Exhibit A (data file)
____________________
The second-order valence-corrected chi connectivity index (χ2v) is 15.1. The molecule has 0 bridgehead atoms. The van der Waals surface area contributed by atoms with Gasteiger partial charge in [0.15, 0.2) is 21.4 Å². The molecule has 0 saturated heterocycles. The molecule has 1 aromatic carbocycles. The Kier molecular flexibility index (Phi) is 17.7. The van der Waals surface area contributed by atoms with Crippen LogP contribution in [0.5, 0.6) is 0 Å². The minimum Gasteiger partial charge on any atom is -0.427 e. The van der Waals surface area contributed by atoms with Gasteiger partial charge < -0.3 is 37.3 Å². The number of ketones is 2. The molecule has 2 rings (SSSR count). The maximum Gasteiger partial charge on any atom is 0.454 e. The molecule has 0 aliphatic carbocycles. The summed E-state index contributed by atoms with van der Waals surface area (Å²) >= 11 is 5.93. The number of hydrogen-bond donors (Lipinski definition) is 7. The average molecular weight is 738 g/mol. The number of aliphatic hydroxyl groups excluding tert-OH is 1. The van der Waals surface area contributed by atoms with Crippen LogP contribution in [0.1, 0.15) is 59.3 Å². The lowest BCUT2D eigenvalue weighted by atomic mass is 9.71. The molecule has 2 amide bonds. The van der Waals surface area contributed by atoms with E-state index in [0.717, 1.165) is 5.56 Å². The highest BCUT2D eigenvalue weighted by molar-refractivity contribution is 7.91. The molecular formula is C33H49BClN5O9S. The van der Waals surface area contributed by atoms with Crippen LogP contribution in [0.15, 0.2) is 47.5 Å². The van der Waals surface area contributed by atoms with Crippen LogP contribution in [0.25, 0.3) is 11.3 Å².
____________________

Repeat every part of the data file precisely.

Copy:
The second-order valence-corrected chi connectivity index (χ2v) is 15.1. The molecule has 0 bridgehead atoms. The van der Waals surface area contributed by atoms with Gasteiger partial charge in [0.15, 0.2) is 21.4 Å². The molecule has 0 saturated heterocycles. The molecule has 1 aromatic carbocycles. The Kier molecular flexibility index (Phi) is 17.7. The van der Waals surface area contributed by atoms with Crippen LogP contribution in [0.5, 0.6) is 0 Å². The minimum Gasteiger partial charge on any atom is -0.427 e. The van der Waals surface area contributed by atoms with Gasteiger partial charge < -0.3 is 37.3 Å². The number of ketones is 2. The molecule has 2 rings (SSSR count). The maximum Gasteiger partial charge on any atom is 0.454 e. The molecule has 0 aliphatic carbocycles. The summed E-state index contributed by atoms with van der Waals surface area (Å²) >= 11 is 5.93. The number of hydrogen-bond donors (Lipinski definition) is 7. The average molecular weight is 738 g/mol. The number of aliphatic hydroxyl groups excluding tert-OH is 1. The van der Waals surface area contributed by atoms with Crippen LogP contribution in [0.1, 0.15) is 59.3 Å². The lowest BCUT2D eigenvalue weighted by atomic mass is 9.71. The molecule has 2 amide bonds. The van der Waals surface area contributed by atoms with E-state index in [0.717, 1.165) is 5.56 Å². The highest BCUT2D eigenvalue weighted by molar-refractivity contribution is 7.91. The molecular formula is C33H49BClN5O9S. The van der Waals surface area contributed by atoms with Crippen LogP contribution in [0.15, 0.2) is 47.5 Å². The van der Waals surface area contributed by atoms with Crippen LogP contribution in [0.25, 0.3) is 11.3 Å².